In addition, we recognize that some countries may require technical assistance to adjust to, and take advantage of, the new global trading system. In Brazil, for example, we are working with the government and private sector to train several thousand animal and plant health inspectors. Our country has a long history of providing such assistance and we will work to ensure that the concerns of developing countries are not overlooked in the next round of the WTO negotiations.
Another key to a successful negotiation will be whether WTO members come to the table prepared to make a serious commitment to reform. As part of our preparations for the new round, USDA and the U.S. Trade Representative will hold a series of listening sessions around the country to hear first hand what our producers, exporters and others believe that our trade priorities should be. These joint sessions will be in California, Florida, Montana, Texas, Kentucky, Iowa, Nebraska, Wisconsin and other states over the course of the next three months.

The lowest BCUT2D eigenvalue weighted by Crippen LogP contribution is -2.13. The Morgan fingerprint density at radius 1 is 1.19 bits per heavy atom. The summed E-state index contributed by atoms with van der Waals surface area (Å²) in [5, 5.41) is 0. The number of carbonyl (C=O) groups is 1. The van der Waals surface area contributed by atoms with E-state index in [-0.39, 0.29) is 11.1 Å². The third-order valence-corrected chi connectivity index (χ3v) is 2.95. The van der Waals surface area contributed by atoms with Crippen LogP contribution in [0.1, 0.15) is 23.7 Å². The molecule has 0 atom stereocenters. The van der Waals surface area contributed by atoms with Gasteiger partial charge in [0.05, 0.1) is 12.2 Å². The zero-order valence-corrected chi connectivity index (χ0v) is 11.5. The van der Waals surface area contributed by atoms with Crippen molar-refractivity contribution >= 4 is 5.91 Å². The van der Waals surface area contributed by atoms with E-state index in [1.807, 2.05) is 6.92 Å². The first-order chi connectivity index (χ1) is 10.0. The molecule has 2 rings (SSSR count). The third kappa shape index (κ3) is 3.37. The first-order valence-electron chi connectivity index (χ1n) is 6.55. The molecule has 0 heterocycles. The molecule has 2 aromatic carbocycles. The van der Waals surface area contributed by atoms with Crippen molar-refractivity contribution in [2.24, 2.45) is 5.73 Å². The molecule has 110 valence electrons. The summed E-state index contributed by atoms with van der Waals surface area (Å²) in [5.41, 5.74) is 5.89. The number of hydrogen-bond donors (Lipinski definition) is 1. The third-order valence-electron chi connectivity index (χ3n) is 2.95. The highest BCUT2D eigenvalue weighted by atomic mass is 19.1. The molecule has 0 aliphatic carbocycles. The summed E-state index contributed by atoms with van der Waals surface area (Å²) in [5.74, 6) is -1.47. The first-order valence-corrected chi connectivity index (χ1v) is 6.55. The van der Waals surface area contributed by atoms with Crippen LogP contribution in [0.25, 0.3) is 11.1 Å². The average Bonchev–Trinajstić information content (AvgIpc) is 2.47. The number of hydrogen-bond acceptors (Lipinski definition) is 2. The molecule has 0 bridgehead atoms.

In addition, we are working with other countries on preparatory issues -- identifying areas of
concern, defining the specific negotiating mandate -- to ensure that serious negotiations begin on
time. As part of this process, Secretary Glickman will be attending the Quint Agricultural
Ministerial in Vancouver, Canada, this summer. The five members of the group -- the United
States, Australia, Canada, the EU, and Japan -- are key players in world agricultural trade. It is
important to use this gathering to advance the necessary preparatory work in support of the WTO
Ministerial Conference next November. The focus of the 1999 Quint discussions should be to